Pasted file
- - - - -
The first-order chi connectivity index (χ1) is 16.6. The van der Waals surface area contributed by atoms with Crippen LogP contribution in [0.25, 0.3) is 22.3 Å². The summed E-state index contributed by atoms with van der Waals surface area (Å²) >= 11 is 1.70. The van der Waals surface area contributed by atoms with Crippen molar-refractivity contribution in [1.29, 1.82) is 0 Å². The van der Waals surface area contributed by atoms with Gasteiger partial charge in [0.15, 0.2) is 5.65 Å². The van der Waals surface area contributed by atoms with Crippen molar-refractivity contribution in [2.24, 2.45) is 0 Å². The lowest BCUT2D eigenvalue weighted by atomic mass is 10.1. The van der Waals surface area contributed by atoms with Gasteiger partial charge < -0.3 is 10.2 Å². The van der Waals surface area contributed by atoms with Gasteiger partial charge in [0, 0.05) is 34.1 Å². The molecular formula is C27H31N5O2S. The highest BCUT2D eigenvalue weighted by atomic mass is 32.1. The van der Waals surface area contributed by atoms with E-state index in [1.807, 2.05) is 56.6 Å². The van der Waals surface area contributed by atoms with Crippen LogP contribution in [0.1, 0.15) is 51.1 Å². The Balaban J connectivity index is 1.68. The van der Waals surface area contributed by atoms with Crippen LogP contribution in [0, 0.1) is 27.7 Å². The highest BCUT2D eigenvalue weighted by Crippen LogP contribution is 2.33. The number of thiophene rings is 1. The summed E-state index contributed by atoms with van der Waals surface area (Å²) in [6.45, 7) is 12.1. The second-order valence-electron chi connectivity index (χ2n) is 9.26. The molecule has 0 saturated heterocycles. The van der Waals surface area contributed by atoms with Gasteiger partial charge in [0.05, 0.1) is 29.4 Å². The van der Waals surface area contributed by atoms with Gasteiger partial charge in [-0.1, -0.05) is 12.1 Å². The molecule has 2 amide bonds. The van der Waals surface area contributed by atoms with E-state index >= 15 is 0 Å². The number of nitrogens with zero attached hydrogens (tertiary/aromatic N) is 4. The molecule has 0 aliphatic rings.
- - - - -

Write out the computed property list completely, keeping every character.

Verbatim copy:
The first-order chi connectivity index (χ1) is 16.6. The van der Waals surface area contributed by atoms with Crippen LogP contribution in [0.25, 0.3) is 22.3 Å². The summed E-state index contributed by atoms with van der Waals surface area (Å²) >= 11 is 1.70. The van der Waals surface area contributed by atoms with Crippen molar-refractivity contribution in [1.29, 1.82) is 0 Å². The van der Waals surface area contributed by atoms with Gasteiger partial charge in [0.15, 0.2) is 5.65 Å². The van der Waals surface area contributed by atoms with Crippen molar-refractivity contribution in [2.24, 2.45) is 0 Å². The lowest BCUT2D eigenvalue weighted by atomic mass is 10.1. The van der Waals surface area contributed by atoms with Gasteiger partial charge < -0.3 is 10.2 Å². The van der Waals surface area contributed by atoms with Gasteiger partial charge in [0, 0.05) is 34.1 Å². The molecular formula is C27H31N5O2S. The highest BCUT2D eigenvalue weighted by atomic mass is 32.1. The van der Waals surface area contributed by atoms with E-state index in [1.807, 2.05) is 56.6 Å². The van der Waals surface area contributed by atoms with Crippen LogP contribution in [0.1, 0.15) is 51.1 Å². The Balaban J connectivity index is 1.68. The van der Waals surface area contributed by atoms with Crippen LogP contribution in [0, 0.1) is 27.7 Å². The highest BCUT2D eigenvalue weighted by Crippen LogP contribution is 2.33. The number of thiophene rings is 1. The summed E-state index contributed by atoms with van der Waals surface area (Å²) in [6.45, 7) is 12.1. The second-order valence-electron chi connectivity index (χ2n) is 9.26. The molecule has 0 saturated heterocycles. The van der Waals surface area contributed by atoms with Gasteiger partial charge in [0.05, 0.1) is 29.4 Å². The van der Waals surface area contributed by atoms with Gasteiger partial charge in [-0.1, -0.05) is 12.1 Å². The molecule has 2 amide bonds. The van der Waals surface area contributed by atoms with E-state index >= 15 is 0 Å². The number of nitrogens with zero attached hydrogens (tertiary/aromatic N) is 4. The molecule has 0 aliphatic rings.